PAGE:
Latest Epithelial-mesenchymal transition Stories
Cancer cells are gluttons.
Tumors become highly malignant when they acquire the ability to colonize other tissues and form metastases.
A team of scientists, led by researchers at the University of California, San Diego School of Medicine, has shown for the first time how cancer cells control the ON/OFF switch of a program used by developing embryos to effectively metastasize in vivo, breaking free and spreading to other parts of the body, where they can proliferate and grow into secondary tumors.
A team of researchers at NASA's Johnson Space Center in Houston and Lawrence Berkeley National Laboratory in Berkeley, Calif., has found radiation from protons could further enhance a process that occurs during tumor progression.
Cellular change thought to happen only in late-stage cancers to help tumors spread also occurs in early-stage lung cancer as a way to bypass growth controls.
A new study by University of Kentucky researchers provides insight into developing new treatment strategies for basal-like breast cancer, commonly known as triple-negative breast cancer.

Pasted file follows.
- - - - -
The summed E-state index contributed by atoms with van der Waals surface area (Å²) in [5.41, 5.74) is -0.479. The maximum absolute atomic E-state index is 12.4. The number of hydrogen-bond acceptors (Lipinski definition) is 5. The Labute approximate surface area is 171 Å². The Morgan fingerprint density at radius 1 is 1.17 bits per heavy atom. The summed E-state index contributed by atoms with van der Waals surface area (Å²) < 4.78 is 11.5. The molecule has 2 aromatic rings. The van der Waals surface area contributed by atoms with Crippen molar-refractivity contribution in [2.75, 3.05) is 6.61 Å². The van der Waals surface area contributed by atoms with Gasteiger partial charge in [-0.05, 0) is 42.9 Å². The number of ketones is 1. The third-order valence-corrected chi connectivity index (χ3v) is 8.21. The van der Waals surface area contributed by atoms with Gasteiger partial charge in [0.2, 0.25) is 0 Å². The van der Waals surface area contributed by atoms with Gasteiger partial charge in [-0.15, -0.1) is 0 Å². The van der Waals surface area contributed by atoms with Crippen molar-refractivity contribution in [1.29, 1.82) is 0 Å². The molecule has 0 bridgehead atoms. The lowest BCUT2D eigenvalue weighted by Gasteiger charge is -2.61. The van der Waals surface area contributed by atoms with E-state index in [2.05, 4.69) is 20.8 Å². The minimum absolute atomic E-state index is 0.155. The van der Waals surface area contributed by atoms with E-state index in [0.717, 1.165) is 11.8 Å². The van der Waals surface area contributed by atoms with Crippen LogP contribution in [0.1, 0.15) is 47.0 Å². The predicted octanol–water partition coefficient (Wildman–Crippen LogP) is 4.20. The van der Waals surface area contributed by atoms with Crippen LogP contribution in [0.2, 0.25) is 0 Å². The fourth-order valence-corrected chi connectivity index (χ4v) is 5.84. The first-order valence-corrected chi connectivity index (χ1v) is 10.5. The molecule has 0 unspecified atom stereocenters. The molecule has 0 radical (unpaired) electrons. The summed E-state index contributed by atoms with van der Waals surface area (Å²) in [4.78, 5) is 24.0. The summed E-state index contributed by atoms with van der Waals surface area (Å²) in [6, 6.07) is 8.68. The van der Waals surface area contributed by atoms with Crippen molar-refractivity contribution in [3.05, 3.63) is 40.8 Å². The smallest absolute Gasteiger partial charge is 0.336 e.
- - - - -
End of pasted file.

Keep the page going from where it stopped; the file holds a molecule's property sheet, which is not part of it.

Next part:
Ben Stanger, MD, PhD, assistant professor of Medicine in the Division of Gastroenterology at the Perelman School of Medicine, University of Pennsylvania, and Andrew Rhim, MD, a Gastroenterology Fellow in the Stanger lab, discovered that pancreatic cancer cells in an animal model begin to spread before clinically obvious tumor tissue is detected.
Whitehead Institute researchers have identified signals from breast epithelial cells that can induce those cells to transition to and maintain a mesenchymal and stem cell-like cell state that imbues both normal and cancer cells with a greater ability to migrate and self-renew.
SAN DIEGO, May 26, 2011 /PRNewswire/ -- Tragara Pharmaceuticals, Inc.
- totally perplexed and mixed up.